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March 30, 2015

Humanity and Complexity: "The Navajo Times" previews "Diné Spotlight"

The Navajo Times published an excellent review by Alysa Landry of "Dine Spotlight: A Showcase of Navajo Film," a public program at the museum in New York April 9 and 11. Subscribers can read the original article online. For nonsubscribers, the Navajo Times has generously given the museum permission to reprint Ms. Landry's review.

 

Humanity and Complexity: ‘Diné Spotlight’ to show accurate picture of what it really means to be Native

By Alysa Landry

NEW YORK CITY – When it comes to movies, much can be said about aspect ratios and picture quality, but regardless of a movie screen’s height and width, the picture itself is still flat.

That’s especially true when it comes to most mainstream films about American Indians, according to Angelo Baca, a Navajo filmmaker and graduate student at New York University.

The National Museum of the American Indian is trying to change that with a two-day fi lm screening featuring two full-length films and 17 shorts.

The free event, “Diné Spotlight: A Showcase of Navajo Film,” runs April 9 and 11 at the museum’s George Gustav Heye Center in New York. A total of 14 Navajo filmmakers will have their work shown, with topics ranging from love stories to science fiction to the gritty, hard-hitting stories of modern life on the reservation.

The combination, Baca said, should leave spectators with a more accurate picture of what it means to be Native.

“These films bring complexity and dimension to an otherwise one-dimensional and conflated representation of Native Americans,” Baca said. “They cover a wide range of things that people don’t necessarily associate with Native Americans. They show how much humanity and complexity we have as people.”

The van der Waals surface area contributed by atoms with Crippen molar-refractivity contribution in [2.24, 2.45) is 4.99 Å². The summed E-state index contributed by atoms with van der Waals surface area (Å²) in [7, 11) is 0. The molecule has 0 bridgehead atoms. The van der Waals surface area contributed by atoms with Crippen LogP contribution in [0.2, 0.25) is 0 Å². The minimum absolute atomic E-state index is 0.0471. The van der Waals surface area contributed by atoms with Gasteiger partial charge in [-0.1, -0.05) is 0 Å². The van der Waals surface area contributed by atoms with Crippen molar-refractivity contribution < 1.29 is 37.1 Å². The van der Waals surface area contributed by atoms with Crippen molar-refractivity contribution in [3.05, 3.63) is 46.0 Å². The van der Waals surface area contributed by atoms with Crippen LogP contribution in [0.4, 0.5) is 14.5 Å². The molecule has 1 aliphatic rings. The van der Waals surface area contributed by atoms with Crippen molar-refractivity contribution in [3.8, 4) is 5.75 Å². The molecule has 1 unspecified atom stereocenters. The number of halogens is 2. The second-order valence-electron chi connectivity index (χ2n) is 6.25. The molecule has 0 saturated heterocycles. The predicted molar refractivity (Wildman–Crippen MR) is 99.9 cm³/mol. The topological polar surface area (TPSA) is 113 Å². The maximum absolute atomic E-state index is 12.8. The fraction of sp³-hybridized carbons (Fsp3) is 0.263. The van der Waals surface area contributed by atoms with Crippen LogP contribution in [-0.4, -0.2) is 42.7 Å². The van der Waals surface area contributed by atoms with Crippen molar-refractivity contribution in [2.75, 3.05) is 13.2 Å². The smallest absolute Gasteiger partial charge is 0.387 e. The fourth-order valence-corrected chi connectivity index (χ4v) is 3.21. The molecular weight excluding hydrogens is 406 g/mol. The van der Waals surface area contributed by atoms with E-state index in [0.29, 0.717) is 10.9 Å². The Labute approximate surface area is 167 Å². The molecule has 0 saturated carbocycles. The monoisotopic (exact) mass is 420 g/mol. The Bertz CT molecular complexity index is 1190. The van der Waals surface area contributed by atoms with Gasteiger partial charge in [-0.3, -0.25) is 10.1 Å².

Baca, who is pursuing a doctorate degree in anthropology, will moderate a discussion held after the screenings. He believes the event will help bust stereotypes – especially for an audience at the museum, which is part of the Smithsonian Institution.

“A lot of museum-goers are expecting a certain kind of film,” he said. “Navajo filmmakers are doing great work and breaking expectations, breaking a lot of rules. They are going beyond the stereotype that Indians belong in documentaries or behind glass.”

DrunktownsFinestFinal-1200x520
In this scene from Sydney Freeland's feature-length film "Drunktown's Finest," a rebellious Navajo man clashes with his Army recruiter. (Courtesy photo, Smithsonian Institution) 

Diné Spotlight opens April 9 with a screening of Sydney Freeland’s acclaimed film, “Drunktown’s Finest.” It continues April 11 with a series of short films, followed by the New York premiere of “Chasing the Light,” by Blackhorse Lowe. Both feature-length filmmakers will participate in discussions after their movies play.

Organizers are expecting a crowd of 250 or more, said Cynthia Benitez, film and video center programmer for the museum. The screening coincides with the ongoing “Glittering World” exhibit, which showcases the jewelry of the Yazzie family of Gallup, N.M.

The two events together allow the museum to shine a spotlight on the Navajo Nation and encourage conversation about its modern culture, Benitez said. The museum is also bringing some of the filmmakers to the exhibit, offering visitors the unique opportunity to “meet the people behind the objects.”

“You can’t tell these stories through artifacts,” she said. “When you have contemporary films, it gives us another educational aspect to offer visitors who don’t realize that the Navajo are not just turquoise jewelry or ancient people. With films and filmmakers here, people can ask them questions directly.”

The films selected explore themes that resonate with the Navajo people – and with humanity as a whole, Benitez said. That includes the struggles of a transgender woman in Freeland’s film, Drunktown’s Finest,” and suicide and drug addiction in Lowe’s film, “Chasing the Light.”

The films represent a natural progression from traditional storytelling, said Freeland, who grew up on the reservation and went to film school because she wanted to tell stories.